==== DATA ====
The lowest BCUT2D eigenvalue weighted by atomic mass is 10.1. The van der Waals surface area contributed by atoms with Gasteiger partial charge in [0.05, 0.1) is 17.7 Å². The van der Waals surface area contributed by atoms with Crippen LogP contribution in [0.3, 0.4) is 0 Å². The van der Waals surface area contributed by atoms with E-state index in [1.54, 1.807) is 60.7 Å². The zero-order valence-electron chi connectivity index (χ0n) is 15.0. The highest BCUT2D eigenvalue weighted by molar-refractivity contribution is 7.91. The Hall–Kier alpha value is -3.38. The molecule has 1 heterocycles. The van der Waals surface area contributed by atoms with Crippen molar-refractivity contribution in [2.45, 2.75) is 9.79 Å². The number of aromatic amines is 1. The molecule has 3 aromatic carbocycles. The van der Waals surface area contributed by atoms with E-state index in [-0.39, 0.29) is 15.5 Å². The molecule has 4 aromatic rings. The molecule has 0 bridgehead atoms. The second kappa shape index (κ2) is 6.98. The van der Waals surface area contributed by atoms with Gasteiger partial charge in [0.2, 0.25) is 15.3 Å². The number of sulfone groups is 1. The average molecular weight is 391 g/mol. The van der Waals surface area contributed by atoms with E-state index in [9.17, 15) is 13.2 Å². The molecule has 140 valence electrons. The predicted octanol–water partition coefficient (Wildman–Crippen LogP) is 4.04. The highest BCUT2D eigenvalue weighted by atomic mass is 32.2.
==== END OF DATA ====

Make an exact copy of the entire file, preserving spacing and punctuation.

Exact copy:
The lowest BCUT2D eigenvalue weighted by atomic mass is 10.1. The van der Waals surface area contributed by atoms with Gasteiger partial charge in [0.05, 0.1) is 17.7 Å². The van der Waals surface area contributed by atoms with Crippen LogP contribution in [0.3, 0.4) is 0 Å². The van der Waals surface area contributed by atoms with E-state index in [1.54, 1.807) is 60.7 Å². The zero-order valence-electron chi connectivity index (χ0n) is 15.0. The highest BCUT2D eigenvalue weighted by molar-refractivity contribution is 7.91. The Hall–Kier alpha value is -3.38. The molecule has 1 heterocycles. The van der Waals surface area contributed by atoms with Crippen molar-refractivity contribution in [2.45, 2.75) is 9.79 Å². The number of aromatic amines is 1. The molecule has 3 aromatic carbocycles. The van der Waals surface area contributed by atoms with E-state index in [-0.39, 0.29) is 15.5 Å². The molecule has 4 aromatic rings. The molecule has 0 bridgehead atoms. The second kappa shape index (κ2) is 6.98. The van der Waals surface area contributed by atoms with Gasteiger partial charge in [0.2, 0.25) is 15.3 Å². The number of sulfone groups is 1. The average molecular weight is 391 g/mol. The van der Waals surface area contributed by atoms with E-state index in [9.17, 15) is 13.2 Å². The molecule has 140 valence electrons. The predicted octanol–water partition coefficient (Wildman–Crippen LogP) is 4.04. The highest BCUT2D eigenvalue weighted by atomic mass is 32.2.